Cover Reveal | Things to Do When It’s Raining by Marissa Stapley

When secrets tear love apart, can the truth mend it?

Mae Summers and Gabe Broadbent grew up together in the idyllic Summers’ Inn, perched at the edge the St. Lawrence River. Mae was orphaned at the age of six and Gabe needed protection from his alcoholic father, so both were raised under one roof by Mae’s grandparents, Lily and George. A childhood friendship quickly developed into a first love—a love that was suddenly broken by Gabe’s unexpected departure. Mae grew up and got over her heartbreak, and started a life for herself in New York City.

After more than a decade, Mae and Gabe find themselves pulled back to Alexandria Bay by separate forces. Hoping to find solace within the Summers’ Inn, Mae instead finds her grandparents in the midst of decline and their past unravelling around her. A lifetime of secrets that implicate Gabe and Mae’s family reveal a version of the past that will forever change Mae’s future.

From the bestselling author of Mating for Life comes a poignant generational story about family and secrets. With honesty and heart, Marissa Stapley reminds us of the redemptive power of love and forgiveness, and that, ultimately, family is a choice.


As a someone who enjoyed Mating for Life, I’m definitely looking forward to Things to Do When It’s Raining. Also how pretty is this cover? This book will be out in stores, February 2018!


Blog Tour | Mating For Life by Marissa Stapley Book Review

Marissa Stapley
Advance Reader Copy, 312 pages
Publication date:
June 24 2014
Washington Square Press
Received from publisher in exchange for an honest review.

Marissa Stapley’s debut novel, Mating for Life is both an interesting and a touching story about the relationships women have with each other in addition to being about family and love. Though the book started off slow for me, and some parts were a bit too wordy for my liking, I thought Mating for Life was overall a nice read.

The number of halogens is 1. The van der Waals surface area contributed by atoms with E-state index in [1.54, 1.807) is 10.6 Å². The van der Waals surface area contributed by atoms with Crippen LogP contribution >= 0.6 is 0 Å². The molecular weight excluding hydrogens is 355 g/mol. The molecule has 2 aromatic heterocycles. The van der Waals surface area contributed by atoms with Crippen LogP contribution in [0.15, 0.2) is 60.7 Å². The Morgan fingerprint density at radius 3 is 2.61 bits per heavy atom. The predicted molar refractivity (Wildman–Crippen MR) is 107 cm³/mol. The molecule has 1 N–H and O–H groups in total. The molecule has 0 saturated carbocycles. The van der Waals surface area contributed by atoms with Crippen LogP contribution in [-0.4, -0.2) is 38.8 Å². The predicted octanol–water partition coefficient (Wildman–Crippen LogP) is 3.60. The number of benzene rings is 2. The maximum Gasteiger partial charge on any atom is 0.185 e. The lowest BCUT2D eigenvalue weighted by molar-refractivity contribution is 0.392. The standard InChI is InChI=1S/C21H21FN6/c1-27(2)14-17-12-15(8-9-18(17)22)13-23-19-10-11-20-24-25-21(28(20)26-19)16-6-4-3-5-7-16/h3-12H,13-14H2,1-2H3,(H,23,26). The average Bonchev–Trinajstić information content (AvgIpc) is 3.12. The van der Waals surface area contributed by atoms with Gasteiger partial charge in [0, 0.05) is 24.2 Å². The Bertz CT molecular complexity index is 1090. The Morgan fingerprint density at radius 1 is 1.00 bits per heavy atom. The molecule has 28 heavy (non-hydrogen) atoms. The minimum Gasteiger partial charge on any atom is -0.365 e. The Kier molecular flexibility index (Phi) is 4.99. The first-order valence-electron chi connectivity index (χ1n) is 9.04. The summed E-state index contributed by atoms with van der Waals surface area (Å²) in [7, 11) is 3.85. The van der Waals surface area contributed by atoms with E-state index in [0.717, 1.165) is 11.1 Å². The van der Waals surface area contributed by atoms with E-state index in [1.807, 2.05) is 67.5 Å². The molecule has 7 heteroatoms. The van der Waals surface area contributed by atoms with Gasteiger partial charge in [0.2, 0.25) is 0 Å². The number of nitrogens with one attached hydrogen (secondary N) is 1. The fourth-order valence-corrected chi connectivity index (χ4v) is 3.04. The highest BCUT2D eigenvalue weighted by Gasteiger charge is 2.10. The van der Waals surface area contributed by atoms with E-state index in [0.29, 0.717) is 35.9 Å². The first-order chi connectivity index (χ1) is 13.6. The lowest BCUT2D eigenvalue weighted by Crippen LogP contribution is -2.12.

What I enjoyed about Mating for Life is that it follows only the women in the book with the men acting as more secondary characters. Throughout the book we get to know Helen Sear, the mother of three grown up daughters and a woman who has always prided herself on not needing men. As well, we also obtain an opportunity to get acquainted with her daughters, Liane, Fiona and Ilsa, who are all unique though fairly believable characters. And even though I could not relate much to them with the exception of Liane’s tendency to idealize strangers; they still felt extremely real to me since the issues and questions the characters have are quite common today.

With many characters, it was a bit tough to get used to all the bouncing between different characters’ point of views which often happens in a single chapter, perhaps it would have been better if each character had their own chapter so that the flow was not disrupted as much. However even within the chapters, the transitions between different characters were handled better compared to other books I’ve read previously.

Overall, Stapley’s greatest strength in Mating for Life lies in capturing the complexities of female relationships as well as describing the little and on occasion dramatic moments such as the bridge scene between Fiona and her husband, Tim as well as the epilogue with Helen. The first scene made me tear up a bit, which made me look even weirder than usual as I was reading it while on the bus. Meanwhile the latter just filled me up with so much hope and joy.

Mating for Life is a book that I believe would make for a fine cottage read given its main setting. And I love how Stapley plays with the title of her book by including a brief description of the mating and/or breeding behaviour of a different animal at the start of each chapter. This adds to the book, as not only do you find an interesting story, but you also learn a thing or too.

If you like this book, you’ll love: My Ghosts by Mary Swan

Regardless of how this book came into my possession, the above review consists of my honest opinion of the book and my opinion only.